Dr. W. Edward Deming, who turned around Japan from "if it is a bad quality, it must be Japanese" to "if it is an excellent quality, it must be Japanese", used to say: It is not enough to do your best; you must know what to do, and then do your best.
This webinar covers what are the right things we must understand, when they need to be done to be proactive, and how to get to the zero adverse events goal. The webinar shows several why traditional methods such as Six Sigma and Root Cause Analysis are not good enough for preventing adverse events and offers alternates ways of re-inventing quality using continuous innovation instead of continuous fire fighting. It shows why quality, patient safety, and risk management are inseparable and how to bridge the gap among them.
Participants will learn how several hospitals have been able to achieve such transformations such as Johns Hopkins Hospital, Seattle Children’s Hospital, and Geisinger Health System. These hospitals are saving thousands of lives and saving hundreds of millions of dollars in healthcare costs.
Why should you attend : Health care organizations are facing a significant threat of business survival. Costs of care have been going up for last four decades. It was 5.1 % of the gross domestic product in 1960 to over 15% now. Some insurance companies have already started outsourcing medical care to overseas locations where the cost is less than 15% of the cost in the U.S. In healthcare, the customer may be the patient, but is not always. Customers are next in the chain of events. Whoever receives your services, is next in the chain, is your customer. The lab and other ancillary departments are customers of physicians. Nurses are customers of the hospital pharmacy. Visionary quality management should see all internal departments also as customers of services they receive.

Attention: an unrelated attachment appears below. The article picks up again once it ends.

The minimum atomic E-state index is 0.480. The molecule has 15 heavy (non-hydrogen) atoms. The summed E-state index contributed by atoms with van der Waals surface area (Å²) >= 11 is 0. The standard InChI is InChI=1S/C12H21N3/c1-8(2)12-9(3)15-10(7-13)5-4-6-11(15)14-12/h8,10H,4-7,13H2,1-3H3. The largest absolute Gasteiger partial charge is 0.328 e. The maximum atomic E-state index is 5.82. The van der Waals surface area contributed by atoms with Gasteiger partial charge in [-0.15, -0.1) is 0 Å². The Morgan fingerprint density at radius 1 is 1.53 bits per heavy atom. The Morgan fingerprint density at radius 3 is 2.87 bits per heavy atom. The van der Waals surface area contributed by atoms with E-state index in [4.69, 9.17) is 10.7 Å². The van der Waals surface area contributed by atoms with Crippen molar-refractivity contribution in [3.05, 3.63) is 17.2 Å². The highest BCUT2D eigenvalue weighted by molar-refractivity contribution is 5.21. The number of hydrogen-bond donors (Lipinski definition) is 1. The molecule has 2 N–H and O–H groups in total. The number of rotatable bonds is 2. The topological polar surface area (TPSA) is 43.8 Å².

Healthcare costs are always increased when quality is not met. This may refer to areas such as inspections and legal compliance. When a patient’s care or condition is compromised, there are implications for the organization. These may include legal implications such as law suits. Usually the fault is not because of the people, it is because of poorly designed system which includes management commitment, communication process, interactions management, coordination, and accountability. Deficiency in any of these often results in law suits which produce negative publicity and costs organizations significantly.
The legal compliance side of healthcare may mean law suits from patients or physicians. They produce bad publicity and also cost the organization significantly.
The methods of getting very high quality while earning very high return on investment are available readily if senior management is willing to spearhead such an effort. Adopting new paradigms requires an organization-wide commitment, not just the front line staff.
Areas Covered in the Session: